Canadian photographer Christopher Herwig has an insatiable appetite for Soviet bus stops. After the popular and critical success of his first book – which documented wacky bus stop in Kazakhstan, Turkmenistan, Uzbekistan, Kyrgyzstan, Tajikistan, Ukraine, Moldova, Armenia, Abkhazia, Georgia, Lithuania, Latvia, Estonia and Belarus – Herwig has returned to the former Soviet Union to hunt for more.
In this second volume, as well as discovering new stops in the remotest areas of Georgia and Ukraine, Herwig turns his camera to Russia itself. Following exhaustive research, he drove 15,000 km from coast to coast across the largest country in the world, in pursuit of new examples.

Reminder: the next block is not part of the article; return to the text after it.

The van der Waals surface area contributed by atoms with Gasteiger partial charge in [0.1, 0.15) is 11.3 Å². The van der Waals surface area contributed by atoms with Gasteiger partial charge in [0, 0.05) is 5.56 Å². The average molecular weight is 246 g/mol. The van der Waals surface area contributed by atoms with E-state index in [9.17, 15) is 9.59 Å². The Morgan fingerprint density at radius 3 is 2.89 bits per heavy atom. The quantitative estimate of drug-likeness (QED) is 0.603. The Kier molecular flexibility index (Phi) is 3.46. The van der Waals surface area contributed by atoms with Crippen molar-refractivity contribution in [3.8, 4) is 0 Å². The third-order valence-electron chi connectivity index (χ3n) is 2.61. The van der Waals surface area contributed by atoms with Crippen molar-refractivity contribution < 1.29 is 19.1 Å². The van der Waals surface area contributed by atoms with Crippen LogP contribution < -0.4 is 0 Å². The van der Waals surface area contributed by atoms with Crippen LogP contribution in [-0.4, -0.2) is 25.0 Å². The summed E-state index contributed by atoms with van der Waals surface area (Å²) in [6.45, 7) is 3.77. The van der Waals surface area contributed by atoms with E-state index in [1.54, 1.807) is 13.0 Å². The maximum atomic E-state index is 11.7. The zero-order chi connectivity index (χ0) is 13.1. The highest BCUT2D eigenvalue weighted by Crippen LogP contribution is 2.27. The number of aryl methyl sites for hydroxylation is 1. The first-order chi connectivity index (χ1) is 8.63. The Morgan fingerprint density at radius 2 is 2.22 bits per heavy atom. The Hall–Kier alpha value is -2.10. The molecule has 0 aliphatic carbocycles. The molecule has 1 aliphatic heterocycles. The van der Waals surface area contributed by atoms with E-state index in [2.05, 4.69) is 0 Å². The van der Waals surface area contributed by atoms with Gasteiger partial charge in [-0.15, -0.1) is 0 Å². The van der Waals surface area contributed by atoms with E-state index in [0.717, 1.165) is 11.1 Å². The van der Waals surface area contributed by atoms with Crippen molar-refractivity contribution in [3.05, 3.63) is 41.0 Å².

An essay by renowned architecture and culture critic Owen Hatherley reveals new information on the origins of the Soviet bus stop. Examining the government policy that allowed these 'small architectural forms' to flourish, he explains how they reflected Soviet values, and how ultimately they remained – despite their incredible individuality – far-flung outposts of Soviet ideology.
Think of a bus stop, and you probably picture a sterile, functional shelter, perhaps covered in advertising. In the former Soviet Union, however, bus stops were often an excuse for designers to try out their most outlandish ideas. Bus stops shaped like trains, birds, light bulbs, rockets, castles, even a bus stop incorporating a statue of St George slaying the dragon... the variety is astonishing.
An essential companion to the first volume, this book provides a valuable document of these important and previously overlooked constructions.
Soviet Bus Stops and Soviet Bus Stops Volume II by Christopher Herwig are published by Fuel Publishing. Many of these bus stops may soon be gone forever. These books help to immortalise them.